The walk starts at the DOC visitor centre in Arthur’s Pass Village, where there’s plenty of parking. The initial part of Avalanche Peak Track is a rather steep and strenuous haul up through beech forest with lots of tree roots across the path to trip up any walkers not paying attention. Once the track breaks through the tree line it follows a spur and then climbs up to meet Scotts Track. From here there’s a rocky and narrow ridge which leads to the summit.

From the summit you can either return the same way or go down Scotts Track which is a bit longer and not quite as steep as Avalanche Track, but provides some variety and also passes the Arthur’s Pass Chalet on the way back to the visitor centre, providing a great spot for a beer.

Time: At least 6 hours
Grade: Hard day walk
My rating: A+
Photo gallery.

4. Lewis Tops, Canterbury

This was a great walk to finish my trip – the Lewis Tops route provides for some fine ridge walking, with great views and attractive alpine tarns.  Thoroughly recommended.

The walk commences off the Lewis Pass Highway about 20km from Springs Junction. There is an old car park right next to the start but when I was there it was overgrown and flooded. The St James Walkway carpark to the east is a better choice and is only a short walk away (it does require you to cross the highway though so care needs to be taken).

The path itself soon enters beech forest and starts climbing. After an hour or so the tree line is reached and the track follows a spur, marked with poles, to a knoll. From here the track is not marked, so it is worth taking a note of the descent point before continuing along the ridge. You can continue as far as time and energy allows, taking in great 360 degree views before returning the same way.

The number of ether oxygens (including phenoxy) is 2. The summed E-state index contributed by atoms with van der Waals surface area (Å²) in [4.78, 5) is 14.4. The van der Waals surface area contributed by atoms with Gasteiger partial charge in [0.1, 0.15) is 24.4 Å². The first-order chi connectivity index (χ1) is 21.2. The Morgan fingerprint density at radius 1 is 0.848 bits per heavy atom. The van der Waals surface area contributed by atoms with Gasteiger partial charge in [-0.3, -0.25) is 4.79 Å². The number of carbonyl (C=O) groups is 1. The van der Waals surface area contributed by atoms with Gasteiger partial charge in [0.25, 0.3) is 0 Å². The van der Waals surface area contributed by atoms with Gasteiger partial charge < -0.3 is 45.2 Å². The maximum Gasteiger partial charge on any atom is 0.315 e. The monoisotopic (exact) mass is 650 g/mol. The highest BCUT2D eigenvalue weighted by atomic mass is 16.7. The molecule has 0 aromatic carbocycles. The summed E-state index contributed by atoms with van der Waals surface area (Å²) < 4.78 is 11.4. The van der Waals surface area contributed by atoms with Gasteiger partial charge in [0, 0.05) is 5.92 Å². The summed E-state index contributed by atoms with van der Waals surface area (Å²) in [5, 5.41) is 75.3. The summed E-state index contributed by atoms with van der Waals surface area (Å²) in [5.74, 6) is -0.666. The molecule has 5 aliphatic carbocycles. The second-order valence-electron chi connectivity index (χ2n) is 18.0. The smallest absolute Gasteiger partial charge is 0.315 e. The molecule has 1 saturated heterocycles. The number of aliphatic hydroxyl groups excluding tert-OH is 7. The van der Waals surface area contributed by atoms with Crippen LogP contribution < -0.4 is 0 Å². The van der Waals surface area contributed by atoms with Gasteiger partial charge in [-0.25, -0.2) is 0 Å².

Time: A minimum of about 4 hours
Grade: Medium day walk
My rating: A++
Photo gallery.

Four walks in New Zealand’s South Island

Last year I made my first visit to New Zealand’s South Island for pleasure rather than business and was able to do four terrific walks, all of which are thoroughly recommended.

The walks are in the southern part of the South Island, in the general Queenstown area and are as follows:

1. Key Summit, Routeburn Track

The Routeburn track is a famous New Zealand walk of 32km. It commences (if walking west to east) from The Divide which is on the road that goes from Te Anau to Milford Sound. Key Summit is accessible from the first part of the track and provides for an excellent half-day walk with excellent views if weather permits.

Starting from The Divide which is a parking area by the road with a shelter and toilets, the well-formed track climbs steadily for an hour or so, before reaching a sign-posted turn-off to Key Summit. From here it’s a steep climb to the treeline and thereafter a more moderate walk along a track that loops about the tops and provides fantastic views of Fiordland.

Time: Around 3 hours or so
Grade: Easy/moderate half-day walk
My rating: A++
Photo gallery.

2. Routeburn Flats Hut, Routeburn Track

This walk takes in the eastern end of the Routeburn Track finishing at Routeburn Flats Hut.

The walk commences at the Routeburn Shelter at the northern end of the Routeburn-Kinloch Rd. In addition to the shelter there’s a carpark and toilets. The trail itself soon crosses the Route Burn river and continues through forest before climbing steadily, crossing the river again and then eventually reaching the hut which has a delightful setting.

The hut itself is designed for overnight walkers, but has a large common room which provides a good spot for lunch before returning via the same route.

Time: Around 4 hours
Grade: Easy/moderate half to full day walk
My rating: A
Photo gallery.

3. Ben Lomond, Queenstown